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Painting Project: Opaque Colors

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Instructions for the Opaque Colors Painting Project
Opaque Colors Painting Project Instructions
Photo ©2011 Marion Boddy-Evans. Licensed to About.com, Inc.
"...in many cases one can gradually find out things by looking for oneself as well, and I’m doing that as best I can."
-- Vincent van Gogh, letter to his brother Theo, 25 September 1882

Once again we're starting the year with a project that's focused on color. The January 2013 painting project challenges you to work with opaque colors only.

Paintings can be in any style you like, in oils, acrylic, gouache, or opaque poster paint, and it may be painted from life or imagination. You can use as many colors as you wish, but they must all be opaque; none transparent or semi-transparent. (The paint tube label may tell you, or you can do a test to check).

In addition to your finished painting, submissions must include a color chart showing swatches of the colors used (with the names written alongside) painted over a strip of black (paint or pen) to demonstrate their opacity. Submissions without this will be rejected. (It may seem tedious to do this, but it creates a permanent record and we learn by doing not merely thinking about something. I'd do it in a sketchbook.)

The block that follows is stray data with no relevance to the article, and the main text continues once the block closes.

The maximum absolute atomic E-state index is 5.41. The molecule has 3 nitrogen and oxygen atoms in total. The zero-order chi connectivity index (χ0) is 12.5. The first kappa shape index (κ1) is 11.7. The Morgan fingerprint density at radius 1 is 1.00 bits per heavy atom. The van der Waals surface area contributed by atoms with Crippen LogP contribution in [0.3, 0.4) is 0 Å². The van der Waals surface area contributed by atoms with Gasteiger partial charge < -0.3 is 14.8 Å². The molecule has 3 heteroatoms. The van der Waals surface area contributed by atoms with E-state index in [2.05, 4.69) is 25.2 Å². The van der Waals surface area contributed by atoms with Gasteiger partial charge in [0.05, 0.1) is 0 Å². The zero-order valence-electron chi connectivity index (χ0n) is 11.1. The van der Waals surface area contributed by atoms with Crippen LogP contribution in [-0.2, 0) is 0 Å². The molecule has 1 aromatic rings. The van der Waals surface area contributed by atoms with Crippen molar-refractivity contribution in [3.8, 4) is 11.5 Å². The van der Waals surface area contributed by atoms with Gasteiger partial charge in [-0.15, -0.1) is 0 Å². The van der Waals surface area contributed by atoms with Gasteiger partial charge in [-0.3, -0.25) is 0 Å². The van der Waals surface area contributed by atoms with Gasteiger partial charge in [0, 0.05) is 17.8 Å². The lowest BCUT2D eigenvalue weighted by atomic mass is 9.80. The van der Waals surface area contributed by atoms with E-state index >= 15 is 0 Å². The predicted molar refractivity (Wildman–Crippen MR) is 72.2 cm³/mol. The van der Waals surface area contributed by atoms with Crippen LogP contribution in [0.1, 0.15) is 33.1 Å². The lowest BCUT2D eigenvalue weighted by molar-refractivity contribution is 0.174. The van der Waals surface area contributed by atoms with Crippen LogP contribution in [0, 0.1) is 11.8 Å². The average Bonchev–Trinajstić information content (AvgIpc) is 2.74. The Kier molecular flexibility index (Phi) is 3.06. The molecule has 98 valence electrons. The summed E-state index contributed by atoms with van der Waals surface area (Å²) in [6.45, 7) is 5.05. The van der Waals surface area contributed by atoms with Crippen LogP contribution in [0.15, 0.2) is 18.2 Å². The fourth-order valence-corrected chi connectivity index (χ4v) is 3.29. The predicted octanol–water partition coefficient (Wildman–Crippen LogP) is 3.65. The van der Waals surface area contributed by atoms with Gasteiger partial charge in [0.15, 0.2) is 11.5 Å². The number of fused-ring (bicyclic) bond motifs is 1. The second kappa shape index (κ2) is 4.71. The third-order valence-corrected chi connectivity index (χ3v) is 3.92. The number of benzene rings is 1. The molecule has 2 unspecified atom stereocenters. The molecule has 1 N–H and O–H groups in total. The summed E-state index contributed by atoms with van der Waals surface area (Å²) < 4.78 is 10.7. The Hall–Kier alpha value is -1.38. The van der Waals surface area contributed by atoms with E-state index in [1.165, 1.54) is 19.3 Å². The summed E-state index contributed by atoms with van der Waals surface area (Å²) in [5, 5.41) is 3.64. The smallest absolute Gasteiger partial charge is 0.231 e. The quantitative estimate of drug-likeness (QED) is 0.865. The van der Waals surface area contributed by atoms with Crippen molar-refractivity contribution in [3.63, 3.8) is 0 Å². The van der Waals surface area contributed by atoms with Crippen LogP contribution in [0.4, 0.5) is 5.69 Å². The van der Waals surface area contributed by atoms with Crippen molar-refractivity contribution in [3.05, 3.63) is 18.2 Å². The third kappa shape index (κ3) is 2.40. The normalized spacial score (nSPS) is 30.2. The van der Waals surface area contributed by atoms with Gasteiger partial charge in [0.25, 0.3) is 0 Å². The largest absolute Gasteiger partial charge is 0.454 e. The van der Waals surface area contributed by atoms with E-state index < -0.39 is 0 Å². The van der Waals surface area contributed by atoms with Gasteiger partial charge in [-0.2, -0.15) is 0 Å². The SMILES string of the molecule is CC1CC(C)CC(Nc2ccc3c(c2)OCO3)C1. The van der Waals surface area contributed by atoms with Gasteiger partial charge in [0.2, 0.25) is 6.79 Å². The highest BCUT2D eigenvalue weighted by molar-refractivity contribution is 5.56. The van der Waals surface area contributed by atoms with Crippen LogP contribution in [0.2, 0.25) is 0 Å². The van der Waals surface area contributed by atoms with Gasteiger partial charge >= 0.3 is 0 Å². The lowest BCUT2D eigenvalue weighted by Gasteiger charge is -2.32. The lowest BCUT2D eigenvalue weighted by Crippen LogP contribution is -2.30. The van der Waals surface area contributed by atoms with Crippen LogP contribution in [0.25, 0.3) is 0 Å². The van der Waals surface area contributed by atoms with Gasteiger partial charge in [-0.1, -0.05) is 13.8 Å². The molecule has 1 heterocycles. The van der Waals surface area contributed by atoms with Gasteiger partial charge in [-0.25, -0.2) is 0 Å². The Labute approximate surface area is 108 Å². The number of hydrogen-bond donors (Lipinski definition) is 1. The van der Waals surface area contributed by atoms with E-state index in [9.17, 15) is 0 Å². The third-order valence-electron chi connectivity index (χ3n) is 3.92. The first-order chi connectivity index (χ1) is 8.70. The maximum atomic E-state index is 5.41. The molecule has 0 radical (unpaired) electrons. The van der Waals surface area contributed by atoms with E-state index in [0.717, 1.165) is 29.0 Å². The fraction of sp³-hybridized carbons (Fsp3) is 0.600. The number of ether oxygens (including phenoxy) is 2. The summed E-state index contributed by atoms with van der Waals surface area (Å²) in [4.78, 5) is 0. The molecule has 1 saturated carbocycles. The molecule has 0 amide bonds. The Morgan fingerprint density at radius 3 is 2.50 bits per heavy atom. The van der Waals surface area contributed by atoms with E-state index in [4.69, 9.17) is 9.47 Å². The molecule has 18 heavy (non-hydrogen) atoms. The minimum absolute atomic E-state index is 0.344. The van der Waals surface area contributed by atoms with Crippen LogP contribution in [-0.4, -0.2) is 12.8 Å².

Note: Mixing titanium white or Chinese white or any other opaque color into a transparent color to 'make it opaque' is not permitted for this project. You'd only be cheating yourself from learning.

The aim of this project is to increase your knowledge of the properties of the individual colors and pigments you're using, to familiarize yourself with how opaque colors work. Because such pigments hide what's underneath, you can't work with glazes but will focus more on physical color mixes (mixing on your palette before applying the paint to canvas), blending colors and techniques involving thin layers of paint such as scumbling and velantura.

Take a look at the Impressionist's technique of broken color, where you work with small areas of color (rather than "coloring in" large spaces in a single color), and remember to pay attention to the tones you're using as much as the hues. Getting the tone right is possibly even more important than the color (see Painting Color Class: Tones or Values).

When it comes to choosing a suitable subject for this project, don't think "opaque colors will work only for X or Y". Select a subject as you would normally, work out the composition, but before you start painting sort out your tubes of paint so you've the opaque colors only.

Remember, not to focus solely on producing "a good painting" but to enjoy the exploration of color. When you' finished, use the link below to share photos of your painting and the colors used. Have fun!

My aim is to give some sort of feedback on every submission, but I don't promise it as I have to have time to paint myself! Submissions that don't follow the project's instructions will be deleted, as will any with textspeak, or are without basic punctuation (such as full stops, capitals at the start of sentences and on the word "I", spaces after commas and full stops). If you wish me to spend time looking at your submission, you need to spend the time to write it clearly.

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